[Revised Version of a critique written for The Middlebury College in October 1985]
By Scott Ross
The title conjured up a number of images, none of them especially promising: Not another slasher film, please God! But, being an unofficial lifetime member of any Roddy McDowall appreciation society that might be out there, I considered it my duty to give the movie at least a cursory glance. I’ve given it more than that, twice now, and even at a second viewing Fright Night remains one of the most enjoyable experiences I’ve had at the movies since Steven Spielberg and Tobe Hooper scared the bejeezus out of me with Poltergeist.
There’s some elemental quality in the horror genre that generations of moviegoers have tapped into, time and again. Without going into the complex psychology of the attraction, there is something about the horrific that touches some chord in people — a deeply rooted and seldom explored chamber of the darker parts of our souls that filmmakers learned how to exploit very early on. This is something that Tom Holland, the writerdirector of Fright Night understands well, and he’s served up two terrific hours of it in this witty exercise in genre-bending.
The horror film has never been a particularly reputable genre, and its glories have been rare. The macabre sensibilities of James Whale gave rise to the two undisputed classics in the field, Frankenstein and Bride of Frankenstein, but that was in the early 1930s. (Tod Browning’s 1931 Dracula is a terrible movie, and a reminder that — inexplicably — except on television, no Dracula film has ever used Bram Stoker’s superb original novel as a basis.)* The work of his successors (mostly hacks) have served to make Whale’s contributions seem Tolstoyan in comparison. And in some strange fashion, the occasional stylistic successes (like The Haunting of Hill House and The Legend of Hell House) are as frustrating as they are satisfying; they merely whet our appetites for elegant trash, but they’re essentially self-contained. The hiatus between events worthy of notice becomes more protracted, the disappointments more discouraging. I imagine the same holds true for Fright Night.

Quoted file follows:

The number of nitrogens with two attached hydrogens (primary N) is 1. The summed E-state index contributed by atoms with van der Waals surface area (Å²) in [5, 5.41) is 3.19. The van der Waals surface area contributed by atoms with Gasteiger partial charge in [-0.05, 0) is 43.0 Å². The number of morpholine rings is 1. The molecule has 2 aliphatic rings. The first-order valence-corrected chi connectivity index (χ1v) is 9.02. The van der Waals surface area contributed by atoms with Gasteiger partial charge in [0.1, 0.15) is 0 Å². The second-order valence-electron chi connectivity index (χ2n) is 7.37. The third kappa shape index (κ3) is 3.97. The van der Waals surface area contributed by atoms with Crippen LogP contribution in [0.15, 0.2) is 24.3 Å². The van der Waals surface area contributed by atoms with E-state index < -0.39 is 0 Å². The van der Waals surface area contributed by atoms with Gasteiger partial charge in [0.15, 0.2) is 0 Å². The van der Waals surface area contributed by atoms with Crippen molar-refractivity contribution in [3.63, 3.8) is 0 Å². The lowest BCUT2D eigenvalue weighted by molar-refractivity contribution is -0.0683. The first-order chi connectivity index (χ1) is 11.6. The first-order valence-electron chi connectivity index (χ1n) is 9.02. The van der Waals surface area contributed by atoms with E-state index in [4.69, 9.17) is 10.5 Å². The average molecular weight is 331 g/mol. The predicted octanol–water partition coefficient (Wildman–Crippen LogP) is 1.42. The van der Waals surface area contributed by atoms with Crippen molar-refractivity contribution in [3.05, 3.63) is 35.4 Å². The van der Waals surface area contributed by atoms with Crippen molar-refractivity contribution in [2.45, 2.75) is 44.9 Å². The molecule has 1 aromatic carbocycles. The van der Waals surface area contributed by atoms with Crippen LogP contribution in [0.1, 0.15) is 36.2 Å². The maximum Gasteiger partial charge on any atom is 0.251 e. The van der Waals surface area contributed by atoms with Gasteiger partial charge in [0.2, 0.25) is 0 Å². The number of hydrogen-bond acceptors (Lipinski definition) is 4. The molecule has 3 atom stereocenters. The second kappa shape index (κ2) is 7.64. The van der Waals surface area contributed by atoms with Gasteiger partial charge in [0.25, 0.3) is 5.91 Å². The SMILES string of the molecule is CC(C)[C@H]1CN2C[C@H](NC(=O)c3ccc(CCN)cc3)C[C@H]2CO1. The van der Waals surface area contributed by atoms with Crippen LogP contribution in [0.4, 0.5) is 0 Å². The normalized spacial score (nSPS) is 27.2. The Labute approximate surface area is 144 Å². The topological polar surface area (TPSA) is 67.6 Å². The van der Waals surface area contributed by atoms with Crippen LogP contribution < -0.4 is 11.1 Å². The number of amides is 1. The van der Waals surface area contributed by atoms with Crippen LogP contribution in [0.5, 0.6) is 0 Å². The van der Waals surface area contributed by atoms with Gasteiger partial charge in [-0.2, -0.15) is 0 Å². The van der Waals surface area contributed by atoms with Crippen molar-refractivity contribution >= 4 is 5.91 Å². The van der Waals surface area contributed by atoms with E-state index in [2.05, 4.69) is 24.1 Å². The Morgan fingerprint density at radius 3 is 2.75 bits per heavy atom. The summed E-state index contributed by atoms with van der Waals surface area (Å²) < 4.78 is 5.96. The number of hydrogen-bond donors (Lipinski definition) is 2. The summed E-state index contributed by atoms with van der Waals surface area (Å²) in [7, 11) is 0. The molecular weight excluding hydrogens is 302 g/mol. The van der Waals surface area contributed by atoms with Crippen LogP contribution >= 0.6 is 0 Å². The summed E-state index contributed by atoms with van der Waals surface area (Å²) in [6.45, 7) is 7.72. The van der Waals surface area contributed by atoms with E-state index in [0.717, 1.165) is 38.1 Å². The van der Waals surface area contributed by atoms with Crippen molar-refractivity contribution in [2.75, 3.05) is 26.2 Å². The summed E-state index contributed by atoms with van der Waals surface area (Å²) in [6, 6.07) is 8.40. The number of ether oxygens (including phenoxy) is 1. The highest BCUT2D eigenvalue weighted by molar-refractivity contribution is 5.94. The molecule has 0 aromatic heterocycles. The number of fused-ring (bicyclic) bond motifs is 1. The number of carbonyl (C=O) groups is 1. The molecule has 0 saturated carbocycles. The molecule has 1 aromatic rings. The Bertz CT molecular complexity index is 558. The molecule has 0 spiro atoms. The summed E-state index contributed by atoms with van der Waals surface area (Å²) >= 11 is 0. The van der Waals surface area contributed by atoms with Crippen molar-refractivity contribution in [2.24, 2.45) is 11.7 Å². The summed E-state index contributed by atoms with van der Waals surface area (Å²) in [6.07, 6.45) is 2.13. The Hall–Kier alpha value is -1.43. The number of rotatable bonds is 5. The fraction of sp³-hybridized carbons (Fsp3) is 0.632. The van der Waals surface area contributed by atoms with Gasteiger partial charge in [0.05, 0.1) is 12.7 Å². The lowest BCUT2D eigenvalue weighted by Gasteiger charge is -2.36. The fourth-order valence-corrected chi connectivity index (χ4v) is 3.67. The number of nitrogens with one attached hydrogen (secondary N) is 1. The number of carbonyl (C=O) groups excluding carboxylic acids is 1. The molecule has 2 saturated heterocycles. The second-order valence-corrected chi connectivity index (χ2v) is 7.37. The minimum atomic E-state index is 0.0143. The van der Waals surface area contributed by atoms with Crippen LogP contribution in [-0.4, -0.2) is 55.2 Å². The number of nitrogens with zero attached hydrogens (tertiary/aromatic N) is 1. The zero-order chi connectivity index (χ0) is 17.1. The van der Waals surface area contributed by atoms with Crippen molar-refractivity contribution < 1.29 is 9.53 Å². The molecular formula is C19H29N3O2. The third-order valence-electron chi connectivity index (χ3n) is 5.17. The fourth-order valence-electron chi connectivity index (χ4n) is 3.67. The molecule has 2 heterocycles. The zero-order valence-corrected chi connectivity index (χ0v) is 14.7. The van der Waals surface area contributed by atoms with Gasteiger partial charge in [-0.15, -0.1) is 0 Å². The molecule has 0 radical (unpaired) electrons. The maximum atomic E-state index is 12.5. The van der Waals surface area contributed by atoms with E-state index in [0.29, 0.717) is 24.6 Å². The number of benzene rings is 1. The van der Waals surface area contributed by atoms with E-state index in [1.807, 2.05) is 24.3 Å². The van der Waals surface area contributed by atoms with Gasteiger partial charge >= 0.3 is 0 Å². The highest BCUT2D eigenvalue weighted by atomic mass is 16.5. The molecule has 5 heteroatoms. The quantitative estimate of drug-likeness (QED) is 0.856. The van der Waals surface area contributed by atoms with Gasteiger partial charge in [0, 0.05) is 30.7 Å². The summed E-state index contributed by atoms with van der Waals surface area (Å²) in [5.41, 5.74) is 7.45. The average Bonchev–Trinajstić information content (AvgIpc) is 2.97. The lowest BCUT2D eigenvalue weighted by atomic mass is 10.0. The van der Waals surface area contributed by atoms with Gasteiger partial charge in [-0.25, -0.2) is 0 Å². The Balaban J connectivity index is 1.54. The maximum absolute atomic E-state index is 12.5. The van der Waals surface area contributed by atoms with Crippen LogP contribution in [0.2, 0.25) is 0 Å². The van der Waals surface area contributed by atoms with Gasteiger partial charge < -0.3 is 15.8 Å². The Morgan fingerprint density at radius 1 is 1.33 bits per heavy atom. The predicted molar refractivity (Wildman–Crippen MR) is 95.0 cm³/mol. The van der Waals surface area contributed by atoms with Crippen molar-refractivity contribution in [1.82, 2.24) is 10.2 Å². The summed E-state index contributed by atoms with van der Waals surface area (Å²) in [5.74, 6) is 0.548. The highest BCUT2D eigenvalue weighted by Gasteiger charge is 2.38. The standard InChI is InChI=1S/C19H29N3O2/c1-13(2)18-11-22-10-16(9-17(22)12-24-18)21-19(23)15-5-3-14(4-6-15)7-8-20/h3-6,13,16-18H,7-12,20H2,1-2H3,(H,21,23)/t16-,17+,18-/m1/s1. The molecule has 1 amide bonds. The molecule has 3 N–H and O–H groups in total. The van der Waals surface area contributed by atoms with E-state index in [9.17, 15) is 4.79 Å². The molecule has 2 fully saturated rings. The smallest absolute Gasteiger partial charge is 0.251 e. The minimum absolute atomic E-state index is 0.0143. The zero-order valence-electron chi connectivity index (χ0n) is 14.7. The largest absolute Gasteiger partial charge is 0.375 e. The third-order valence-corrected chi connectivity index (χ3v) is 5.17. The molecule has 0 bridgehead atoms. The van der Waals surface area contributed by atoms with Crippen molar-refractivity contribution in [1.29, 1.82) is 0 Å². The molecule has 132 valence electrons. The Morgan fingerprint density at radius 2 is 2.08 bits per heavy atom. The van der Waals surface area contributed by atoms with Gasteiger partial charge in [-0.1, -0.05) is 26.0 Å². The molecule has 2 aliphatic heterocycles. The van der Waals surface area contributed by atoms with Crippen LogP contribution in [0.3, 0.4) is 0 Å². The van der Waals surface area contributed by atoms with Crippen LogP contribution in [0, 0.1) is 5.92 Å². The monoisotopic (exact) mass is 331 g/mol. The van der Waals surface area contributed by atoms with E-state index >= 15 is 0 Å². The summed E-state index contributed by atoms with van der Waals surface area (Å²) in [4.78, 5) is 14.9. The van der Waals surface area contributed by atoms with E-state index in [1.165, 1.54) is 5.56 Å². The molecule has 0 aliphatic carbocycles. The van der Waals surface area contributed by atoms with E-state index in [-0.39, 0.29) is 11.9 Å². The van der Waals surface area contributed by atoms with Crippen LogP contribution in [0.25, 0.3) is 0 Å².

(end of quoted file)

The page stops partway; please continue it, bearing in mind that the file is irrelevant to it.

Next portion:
The picture concerns a high school student (the likeable William Ragsdale, one of the more believable, un-glamorous teenagers in American movies) who discovers he’s living next door to a vampire, played with a delicious mix of charm and menace by Chris Sarandon. That’s it really, but one of the wonders of the movie is that it plays fair by the conventions. Even if he occasionally goes for the obvious effect, Holland doesn’t tamper with the time-honored traditions of vampire lore. The film’s surprise ending may seem like both a cheap shot and a break with tradition, but it’s neither; it’s simply the logical conclusion to an action whose elements are presented to the initiated as a given, and a knowing wink that says … Maybe, maybe not. There is a remarkable respect for the rudiments of Gothic horror unities here: Even as it pokes sly fun at fustian nonsense, Fright Night pushes all the right buttons and pulls all the correct switches associated with our cherished ideas of how a good vampire tale is supposed to affect the viewer.